Professor Paul Joannides, a Titian expert from the University of Cambridge, recognised that the underlying painting closely matched Venus at Her Toilet from the Courtauld Gallery. Recent investigations have shown that the Courtauld painting is a copy from a now-lost composition by Titian. It is likely that the figure under Titian’s Mistress was a work in progress towards this lost painting of Venus.

X-ray of Titian's Mistress, this version is landscape and shows the female figure on the left hand side of the cavans
X-ray of ‘Titian’s Mistress’ 1550–60 (Wellington Collection, Apsley House, English Heritage). The image has been rotated to show the painting hidden underneath. The seated semi-nude figure can be seen on the left hand side of the canvas © Historic England. English Heritage Trust / Hamilton Kerr Institute

A clue to the artist

The X-ray also revealed that the artist or artists made changes to both the upper and lower paintings as they worked. This was normal practice for Titian and his studio assistants – they would develop a composition on the canvas, making significant changes and in some cases re-using canvases. If the painting was a copy made by a follower of Titian, it probably would not show as many changes.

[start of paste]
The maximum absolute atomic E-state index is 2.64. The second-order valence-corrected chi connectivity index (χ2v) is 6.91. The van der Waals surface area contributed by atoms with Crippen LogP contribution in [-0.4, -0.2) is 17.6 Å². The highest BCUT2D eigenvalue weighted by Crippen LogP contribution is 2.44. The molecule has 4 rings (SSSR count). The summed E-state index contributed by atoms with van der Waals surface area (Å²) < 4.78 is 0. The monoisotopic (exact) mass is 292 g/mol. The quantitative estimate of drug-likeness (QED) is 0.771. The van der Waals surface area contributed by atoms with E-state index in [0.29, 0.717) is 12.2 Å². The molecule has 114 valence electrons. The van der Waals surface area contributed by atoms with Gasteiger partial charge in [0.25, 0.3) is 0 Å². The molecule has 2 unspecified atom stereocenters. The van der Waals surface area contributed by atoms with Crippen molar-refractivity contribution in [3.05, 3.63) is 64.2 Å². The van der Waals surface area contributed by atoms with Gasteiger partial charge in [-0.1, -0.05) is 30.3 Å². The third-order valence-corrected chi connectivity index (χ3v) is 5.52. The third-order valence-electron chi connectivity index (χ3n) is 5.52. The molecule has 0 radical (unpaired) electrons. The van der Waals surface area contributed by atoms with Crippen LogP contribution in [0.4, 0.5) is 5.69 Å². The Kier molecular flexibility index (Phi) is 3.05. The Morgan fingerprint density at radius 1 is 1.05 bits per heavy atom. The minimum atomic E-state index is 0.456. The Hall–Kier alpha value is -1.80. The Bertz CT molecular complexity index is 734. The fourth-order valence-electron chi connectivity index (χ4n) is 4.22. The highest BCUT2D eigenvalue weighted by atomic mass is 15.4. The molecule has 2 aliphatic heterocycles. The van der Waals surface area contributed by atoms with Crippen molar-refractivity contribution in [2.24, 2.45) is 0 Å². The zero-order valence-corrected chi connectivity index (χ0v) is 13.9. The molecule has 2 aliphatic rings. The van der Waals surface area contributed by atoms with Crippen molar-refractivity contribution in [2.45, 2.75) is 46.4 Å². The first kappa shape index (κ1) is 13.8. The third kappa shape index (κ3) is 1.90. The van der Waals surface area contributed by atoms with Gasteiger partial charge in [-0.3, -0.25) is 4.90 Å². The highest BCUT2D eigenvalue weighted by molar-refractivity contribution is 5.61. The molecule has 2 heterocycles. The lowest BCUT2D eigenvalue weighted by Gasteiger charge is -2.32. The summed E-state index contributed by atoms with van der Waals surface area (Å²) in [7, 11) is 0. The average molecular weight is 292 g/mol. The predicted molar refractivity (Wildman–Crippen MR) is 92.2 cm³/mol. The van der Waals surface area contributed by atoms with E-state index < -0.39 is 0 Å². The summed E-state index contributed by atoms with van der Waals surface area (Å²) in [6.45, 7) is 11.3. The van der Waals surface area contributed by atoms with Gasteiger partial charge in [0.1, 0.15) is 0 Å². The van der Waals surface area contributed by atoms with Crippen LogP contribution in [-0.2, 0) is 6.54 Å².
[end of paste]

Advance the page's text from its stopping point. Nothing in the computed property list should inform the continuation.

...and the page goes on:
Back in the English Heritage studio, Alice Tate-Harte took tiny paint samples from Titian’s Mistress to look at the layer structure and pigments. These samples revealed that the gesso ground, red underdrawing and pigments were consistent with Titian and his workshop. The artist simply painted out the Venus figure with brown paint and started again with Titian’s Mistress.

Revealing a signature

The aim of the conservation work was to reveal as much of the original paint of Titian’s Mistress as possible. Along with the varnish, overpaint which had been added to the hair, fur and background to cover damage and abrasions was removed. During this cleaning, the letter A emerged beneath the overpaint on the left edge of the painting. It was put under a microscope and, as it was cleaned, more letters emerged. The first part of the signature was damaged where the canvas had previously been folded, but the last letters were clearly visible.